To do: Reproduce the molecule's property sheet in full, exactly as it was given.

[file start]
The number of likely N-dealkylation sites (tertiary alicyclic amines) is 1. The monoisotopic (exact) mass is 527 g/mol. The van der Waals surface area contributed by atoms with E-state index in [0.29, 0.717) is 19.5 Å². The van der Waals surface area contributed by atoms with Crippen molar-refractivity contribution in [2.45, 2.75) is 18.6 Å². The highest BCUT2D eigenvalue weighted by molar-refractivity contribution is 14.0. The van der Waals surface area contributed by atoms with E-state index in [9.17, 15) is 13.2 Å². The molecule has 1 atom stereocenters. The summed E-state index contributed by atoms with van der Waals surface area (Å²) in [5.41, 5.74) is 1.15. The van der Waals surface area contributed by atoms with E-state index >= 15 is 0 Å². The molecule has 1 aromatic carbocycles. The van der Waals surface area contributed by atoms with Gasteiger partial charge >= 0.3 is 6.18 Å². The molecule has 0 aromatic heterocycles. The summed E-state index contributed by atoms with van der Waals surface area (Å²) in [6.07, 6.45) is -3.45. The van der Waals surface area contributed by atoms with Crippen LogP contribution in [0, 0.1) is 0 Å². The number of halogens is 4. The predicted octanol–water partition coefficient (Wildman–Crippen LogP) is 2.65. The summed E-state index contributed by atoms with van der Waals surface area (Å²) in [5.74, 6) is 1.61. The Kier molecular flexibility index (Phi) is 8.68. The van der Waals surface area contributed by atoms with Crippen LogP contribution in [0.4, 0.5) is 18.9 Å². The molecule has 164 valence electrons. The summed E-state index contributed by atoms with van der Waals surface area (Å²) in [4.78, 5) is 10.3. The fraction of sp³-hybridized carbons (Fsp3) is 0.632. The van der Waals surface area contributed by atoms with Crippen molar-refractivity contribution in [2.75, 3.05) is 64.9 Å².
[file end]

The number of likely N-dealkylation sites (tertiary alicyclic amines) is 1. The monoisotopic (exact) mass is 527 g/mol. The van der Waals surface area contributed by atoms with E-state index in [0.29, 0.717) is 19.5 Å². The van der Waals surface area contributed by atoms with Crippen molar-refractivity contribution in [2.45, 2.75) is 18.6 Å². The highest BCUT2D eigenvalue weighted by molar-refractivity contribution is 14.0. The van der Waals surface area contributed by atoms with E-state index in [9.17, 15) is 13.2 Å². The molecule has 1 atom stereocenters. The summed E-state index contributed by atoms with van der Waals surface area (Å²) in [5.41, 5.74) is 1.15. The van der Waals surface area contributed by atoms with E-state index >= 15 is 0 Å². The molecule has 1 aromatic carbocycles. The van der Waals surface area contributed by atoms with Gasteiger partial charge >= 0.3 is 6.18 Å². The molecule has 0 aromatic heterocycles. The summed E-state index contributed by atoms with van der Waals surface area (Å²) in [6.07, 6.45) is -3.45. The van der Waals surface area contributed by atoms with Crippen LogP contribution in [0, 0.1) is 0 Å². The number of halogens is 4. The predicted octanol–water partition coefficient (Wildman–Crippen LogP) is 2.65. The summed E-state index contributed by atoms with van der Waals surface area (Å²) in [5.74, 6) is 1.61. The Kier molecular flexibility index (Phi) is 8.68. The van der Waals surface area contributed by atoms with Crippen LogP contribution in [0.4, 0.5) is 18.9 Å². The molecule has 164 valence electrons. The summed E-state index contributed by atoms with van der Waals surface area (Å²) in [4.78, 5) is 10.3. The fraction of sp³-hybridized carbons (Fsp3) is 0.632. The van der Waals surface area contributed by atoms with Crippen molar-refractivity contribution in [2.75, 3.05) is 64.9 Å².